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The Hollywood Reporter’s Carolyn Giardina spoke to Yibing Jiang, director of WiNDUP, and the short’s animation supervisor Jason Keane, for a THR Presents Q&A powered by Vision Media.
Written by Jiang, who was born in Wuhan, China, WiNDUP is a story of hope told through the connection of a father and his ailing daughter, Kiki. “It’s inspired by my own personal experiences,” she says of the short film. “I was often sick when I was a kid. … My parents told me they spent countless nights taking care of me, fighting their own emotions and trying to stay strong.”
Since moving to the U.S. to pursue a career in animation, Jiang says that she’s now the one who worries about her family, “especially recently because Wuhan is actually my hometown.”
“All I can do is video chat with them as often as possible,” she continues. “I remember when we were animating the hospital sequence, … I could totally sympathize with [the father’s] pain. I guess life imitates art. Especially now, when the people of the world are isolating, craving for connection and preoccupied with the health and well-being of loved ones, the story of WiNDUP is very relevant.”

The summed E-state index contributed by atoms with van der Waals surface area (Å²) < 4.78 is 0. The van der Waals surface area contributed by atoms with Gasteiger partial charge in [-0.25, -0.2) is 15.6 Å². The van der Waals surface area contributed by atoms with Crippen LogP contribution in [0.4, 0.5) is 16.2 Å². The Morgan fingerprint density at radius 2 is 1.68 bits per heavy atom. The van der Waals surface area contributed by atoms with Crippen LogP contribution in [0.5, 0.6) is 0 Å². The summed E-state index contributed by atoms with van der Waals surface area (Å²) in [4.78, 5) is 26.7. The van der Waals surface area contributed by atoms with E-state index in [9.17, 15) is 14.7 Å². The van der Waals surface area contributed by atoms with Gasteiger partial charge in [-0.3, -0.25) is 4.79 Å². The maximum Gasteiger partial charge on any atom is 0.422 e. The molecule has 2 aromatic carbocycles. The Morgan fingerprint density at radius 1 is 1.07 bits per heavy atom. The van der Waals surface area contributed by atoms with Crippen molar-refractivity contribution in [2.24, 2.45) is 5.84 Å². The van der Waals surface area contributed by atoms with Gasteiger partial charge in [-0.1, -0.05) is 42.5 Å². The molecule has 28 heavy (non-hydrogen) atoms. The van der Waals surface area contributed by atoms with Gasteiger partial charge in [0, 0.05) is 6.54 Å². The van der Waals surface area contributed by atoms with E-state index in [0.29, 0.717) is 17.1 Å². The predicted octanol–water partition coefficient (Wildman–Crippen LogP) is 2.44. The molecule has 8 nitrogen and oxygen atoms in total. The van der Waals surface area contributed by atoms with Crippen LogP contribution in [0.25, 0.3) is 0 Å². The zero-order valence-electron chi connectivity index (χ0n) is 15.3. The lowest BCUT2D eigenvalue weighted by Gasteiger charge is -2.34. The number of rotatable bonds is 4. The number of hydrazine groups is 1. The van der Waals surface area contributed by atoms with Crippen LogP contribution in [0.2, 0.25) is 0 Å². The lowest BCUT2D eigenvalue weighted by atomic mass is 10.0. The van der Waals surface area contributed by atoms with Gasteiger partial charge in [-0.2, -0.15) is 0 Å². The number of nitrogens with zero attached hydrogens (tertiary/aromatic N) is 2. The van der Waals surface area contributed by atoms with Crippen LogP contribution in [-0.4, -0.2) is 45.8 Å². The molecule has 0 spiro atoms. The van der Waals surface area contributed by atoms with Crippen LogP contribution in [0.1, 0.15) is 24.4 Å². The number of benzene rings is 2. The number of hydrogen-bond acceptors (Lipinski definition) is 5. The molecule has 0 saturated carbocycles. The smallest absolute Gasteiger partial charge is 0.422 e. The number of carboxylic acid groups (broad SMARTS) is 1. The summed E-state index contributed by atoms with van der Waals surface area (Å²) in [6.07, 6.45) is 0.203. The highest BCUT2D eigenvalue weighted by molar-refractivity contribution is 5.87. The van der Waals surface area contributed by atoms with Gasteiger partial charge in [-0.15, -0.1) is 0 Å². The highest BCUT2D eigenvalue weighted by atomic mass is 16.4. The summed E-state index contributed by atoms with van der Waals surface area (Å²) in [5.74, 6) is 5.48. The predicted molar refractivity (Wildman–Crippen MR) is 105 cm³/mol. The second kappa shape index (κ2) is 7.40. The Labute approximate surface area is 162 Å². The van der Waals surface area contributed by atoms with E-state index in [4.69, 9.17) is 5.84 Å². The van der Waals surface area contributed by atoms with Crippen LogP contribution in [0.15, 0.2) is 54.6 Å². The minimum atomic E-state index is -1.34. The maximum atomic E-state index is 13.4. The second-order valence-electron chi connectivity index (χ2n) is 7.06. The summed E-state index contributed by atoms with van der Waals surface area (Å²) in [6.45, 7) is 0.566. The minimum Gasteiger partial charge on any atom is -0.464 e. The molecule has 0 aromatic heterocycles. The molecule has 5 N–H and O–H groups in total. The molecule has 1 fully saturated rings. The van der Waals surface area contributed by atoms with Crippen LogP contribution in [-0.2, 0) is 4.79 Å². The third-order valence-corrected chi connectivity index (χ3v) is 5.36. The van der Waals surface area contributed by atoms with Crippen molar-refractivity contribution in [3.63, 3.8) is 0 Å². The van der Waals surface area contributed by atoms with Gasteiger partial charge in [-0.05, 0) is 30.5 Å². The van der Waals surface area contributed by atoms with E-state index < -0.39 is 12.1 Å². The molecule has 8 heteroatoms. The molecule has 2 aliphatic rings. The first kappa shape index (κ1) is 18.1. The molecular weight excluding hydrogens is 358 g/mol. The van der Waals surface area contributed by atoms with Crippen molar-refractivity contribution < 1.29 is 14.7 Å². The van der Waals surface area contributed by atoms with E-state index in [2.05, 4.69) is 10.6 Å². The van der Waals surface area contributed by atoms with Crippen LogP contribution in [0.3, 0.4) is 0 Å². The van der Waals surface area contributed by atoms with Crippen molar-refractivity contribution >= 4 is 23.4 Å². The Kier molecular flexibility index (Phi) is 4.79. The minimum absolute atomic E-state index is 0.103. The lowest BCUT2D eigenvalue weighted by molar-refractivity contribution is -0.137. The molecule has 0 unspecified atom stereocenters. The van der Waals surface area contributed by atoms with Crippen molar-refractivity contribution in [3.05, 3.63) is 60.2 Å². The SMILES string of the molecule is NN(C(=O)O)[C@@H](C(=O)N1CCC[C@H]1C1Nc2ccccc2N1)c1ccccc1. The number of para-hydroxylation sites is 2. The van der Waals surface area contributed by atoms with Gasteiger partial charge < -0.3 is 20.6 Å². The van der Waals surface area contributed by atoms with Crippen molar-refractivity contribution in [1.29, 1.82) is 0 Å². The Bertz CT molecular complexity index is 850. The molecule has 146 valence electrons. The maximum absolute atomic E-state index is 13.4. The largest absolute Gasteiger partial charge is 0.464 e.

The short was produced by Unity and involved use of its Unity engine to produce the animation in real time. “For most of us, this was the first time using a real-time engine to achieve film quality,” Jiang explains. “Because we used real-time rendering, everyone on the team can see the final result from their monitor, so that saves a lot of time on unnecessary communication.”
Keane (whose credits as an animator include Blue Sky Studios’ Ferdinand and Epic) says the 9-minute short was made on an “extremely tight” seven-month schedule, and the technology was new for the team and its handful of animators, who had mostly worked on features. “We’re not used to gaming technology, this real-time engine. When we first saw it, it was mind-blowing, a revelation,” he says. While the project began before the pandemic, he adds that the artists also worked remotely, underscoring the potential of the workflow.
In the story, the father plays music from a wind-up music box for his daughter, which effectively takes the place of dialog. “Especially without dialog, things like the lighting, the glint in the eyes and how the hair flows becomes an important element to tell the whole story,” says Keane.
The style, he says, was about walking “a fine line. To be able to hold the emotional weight, it couldn’t be cartoony. You don’t want it to feel like a joke, but you wanted the fun and appeal of Kiki to come across.” He adds that this is an animation lesson he learned from his uncle, Disney legend Glen Keane, who would say, “Subtlety is key.”
This THR Presents is brought to you by Unity Technologies; additional Q&As and other supplementary content can be viewed in THR’s new public hub at THRPresents.HollywoodReporter.com.
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